Great post.  Holy crap!


So do you all recommend I start giving my 6 month old Butters the glucosamine so he'll have the benefit as he's growing?


I give Franklin both a glucosamine/chondrotin supplement and fish oil daily, he isn't even 4 yet. I think key is to start at a lower dose so you have some room to move up in the future. For Franklin I buy the human stuff, my vets really like Move Free brand and recommended giving him 1/2 tablet twice a day for 30 days then go back to 1/2 tablet once a day as maintenance. Fish Oil I give him 1 600 mg capsule. Both I buy at Costco/Sam's Club and both are under $20 and last forever. I have seen A TON of improvement in a soft tissue type injury that the vets couldn't figure out in his back right leg. He hasn't limped at all since starting it.

Canine Hip Dysplasia (CHD) is absolutely genetic.  Here is a very long and very in-depth explanation of how CHD works and why hip testing is done and whatnot.  A dog that does not carry any genes for CHD will never come down with CHD, no matter how overweight they are.  A dog that does carry CHD genes may not exhibit signs, however. Weight, exertion level, puppy nutrition (maybe), and some other factors affect the appearance of CHD symptoms also. The thing about Corgi hips, though, is that they appear very dysplastic.  The femoral head is flattened and the acetabulum (the hollow part the femur fits into) is shallow.  The perfect Corgi hip is considered dysplastic on a non-dwarfed dog.  Does your vet know this?  Is it possible they misdignosed her, or is she exhibiting symptoms of CHD?  I would contact your breeder and let her know what is happening with your dog so she knows that one of her dogs carries CHD genes and she can let other puppy buyers know.  As for the spinal arthritis, all Corgis eventually develop arthritis in the spine because of their dwarfism.  The arthritis is aggravated and may happen earlier due to extra weight, however.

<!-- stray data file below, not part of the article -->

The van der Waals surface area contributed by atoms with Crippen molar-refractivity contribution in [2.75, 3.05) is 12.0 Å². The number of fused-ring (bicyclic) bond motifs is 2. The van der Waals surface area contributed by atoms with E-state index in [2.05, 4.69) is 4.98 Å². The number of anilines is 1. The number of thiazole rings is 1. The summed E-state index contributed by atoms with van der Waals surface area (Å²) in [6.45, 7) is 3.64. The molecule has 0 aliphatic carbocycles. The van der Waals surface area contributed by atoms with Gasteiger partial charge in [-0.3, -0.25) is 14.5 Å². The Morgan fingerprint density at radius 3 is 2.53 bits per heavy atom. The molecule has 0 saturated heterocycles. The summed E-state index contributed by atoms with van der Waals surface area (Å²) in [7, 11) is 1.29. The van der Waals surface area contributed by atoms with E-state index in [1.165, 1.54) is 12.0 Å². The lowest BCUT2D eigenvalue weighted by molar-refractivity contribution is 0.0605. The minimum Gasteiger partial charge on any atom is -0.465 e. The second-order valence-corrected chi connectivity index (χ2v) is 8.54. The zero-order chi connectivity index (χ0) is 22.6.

It may be genetic in that bone and joint structure is generally determined in large part by the genes, but since no one understands the genetics or knows what they are, it is almost useless to breeders IN SOME BREEDS to look at the genetics of it.  If no one knows how it is passed on, then it is impossible to breed away from.  Two dogs with good hips can produce dysplastic pups.  One litter might have two dysplastic pups and an excellent.  It's most likely influenced by many genes.


It is true that Corgis tend to look dysplastic on x-ray, and also that weight and too-fast early growth are predisposing factors to developing clinical signs of dysplasia.  


The pup is born with the hip sockets he's born with, and he inherited those to some degree (though I'm sure prenatal development plays a role, too).   But what happens after he's born is so heavily influenced by lifestyle, diet, etc.


It's also true that larger, heavier dogs are more likely to have bad hips.  It seems that breeding the dogs to look a certain way increases the likelihood of having a problem.

I believe it is considered to be genetic but there is no definitive test for it. Even two dogs rated "excellent" with the OFA can produce dysplastic puppies. Usually breeders will only breed dogs that are rated at least "fair" but that is still not a guarantee that every puppy will have good hips. I think there is someone here who went through the surgery with her dog and is doing quite well - Sydney maybe?